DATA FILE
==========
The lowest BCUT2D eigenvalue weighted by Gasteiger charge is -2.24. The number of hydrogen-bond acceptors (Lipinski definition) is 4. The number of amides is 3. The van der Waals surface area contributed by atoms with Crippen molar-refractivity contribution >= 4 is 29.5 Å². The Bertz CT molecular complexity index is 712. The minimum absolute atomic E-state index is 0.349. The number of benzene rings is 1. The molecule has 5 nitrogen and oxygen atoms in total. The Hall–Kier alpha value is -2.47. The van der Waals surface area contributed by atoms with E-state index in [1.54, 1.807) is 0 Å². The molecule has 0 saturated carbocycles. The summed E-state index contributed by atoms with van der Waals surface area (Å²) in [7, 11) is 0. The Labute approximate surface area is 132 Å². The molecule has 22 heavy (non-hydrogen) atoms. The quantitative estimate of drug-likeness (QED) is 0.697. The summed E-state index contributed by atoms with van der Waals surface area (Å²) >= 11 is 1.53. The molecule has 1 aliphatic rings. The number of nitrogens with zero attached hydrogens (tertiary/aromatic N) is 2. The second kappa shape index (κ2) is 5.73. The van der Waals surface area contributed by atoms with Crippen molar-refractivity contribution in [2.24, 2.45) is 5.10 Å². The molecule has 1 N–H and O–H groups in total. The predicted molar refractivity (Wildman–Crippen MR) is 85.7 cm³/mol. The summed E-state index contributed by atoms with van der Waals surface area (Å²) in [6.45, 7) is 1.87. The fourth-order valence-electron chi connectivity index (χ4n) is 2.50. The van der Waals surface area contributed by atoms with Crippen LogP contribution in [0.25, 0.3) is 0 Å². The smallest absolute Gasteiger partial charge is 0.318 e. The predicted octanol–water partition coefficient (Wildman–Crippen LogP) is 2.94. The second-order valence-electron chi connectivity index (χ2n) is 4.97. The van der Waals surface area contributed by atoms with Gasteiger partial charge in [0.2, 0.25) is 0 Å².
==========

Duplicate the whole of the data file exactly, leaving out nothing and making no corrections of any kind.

The lowest BCUT2D eigenvalue weighted by Gasteiger charge is -2.24. The number of hydrogen-bond acceptors (Lipinski definition) is 4. The number of amides is 3. The van der Waals surface area contributed by atoms with Crippen molar-refractivity contribution >= 4 is 29.5 Å². The Bertz CT molecular complexity index is 712. The minimum absolute atomic E-state index is 0.349. The number of benzene rings is 1. The molecule has 5 nitrogen and oxygen atoms in total. The Hall–Kier alpha value is -2.47. The van der Waals surface area contributed by atoms with E-state index in [1.54, 1.807) is 0 Å². The molecule has 0 saturated carbocycles. The summed E-state index contributed by atoms with van der Waals surface area (Å²) in [7, 11) is 0. The Labute approximate surface area is 132 Å². The molecule has 22 heavy (non-hydrogen) atoms. The quantitative estimate of drug-likeness (QED) is 0.697. The summed E-state index contributed by atoms with van der Waals surface area (Å²) >= 11 is 1.53. The molecule has 1 aliphatic rings. The number of nitrogens with zero attached hydrogens (tertiary/aromatic N) is 2. The second kappa shape index (κ2) is 5.73. The van der Waals surface area contributed by atoms with Crippen molar-refractivity contribution in [2.24, 2.45) is 5.10 Å². The molecule has 1 N–H and O–H groups in total. The predicted molar refractivity (Wildman–Crippen MR) is 85.7 cm³/mol. The summed E-state index contributed by atoms with van der Waals surface area (Å²) in [6.45, 7) is 1.87. The fourth-order valence-electron chi connectivity index (χ4n) is 2.50. The van der Waals surface area contributed by atoms with Crippen LogP contribution in [0.25, 0.3) is 0 Å². The smallest absolute Gasteiger partial charge is 0.318 e. The predicted octanol–water partition coefficient (Wildman–Crippen LogP) is 2.94. The second-order valence-electron chi connectivity index (χ2n) is 4.97. The van der Waals surface area contributed by atoms with Gasteiger partial charge in [0.2, 0.25) is 0 Å².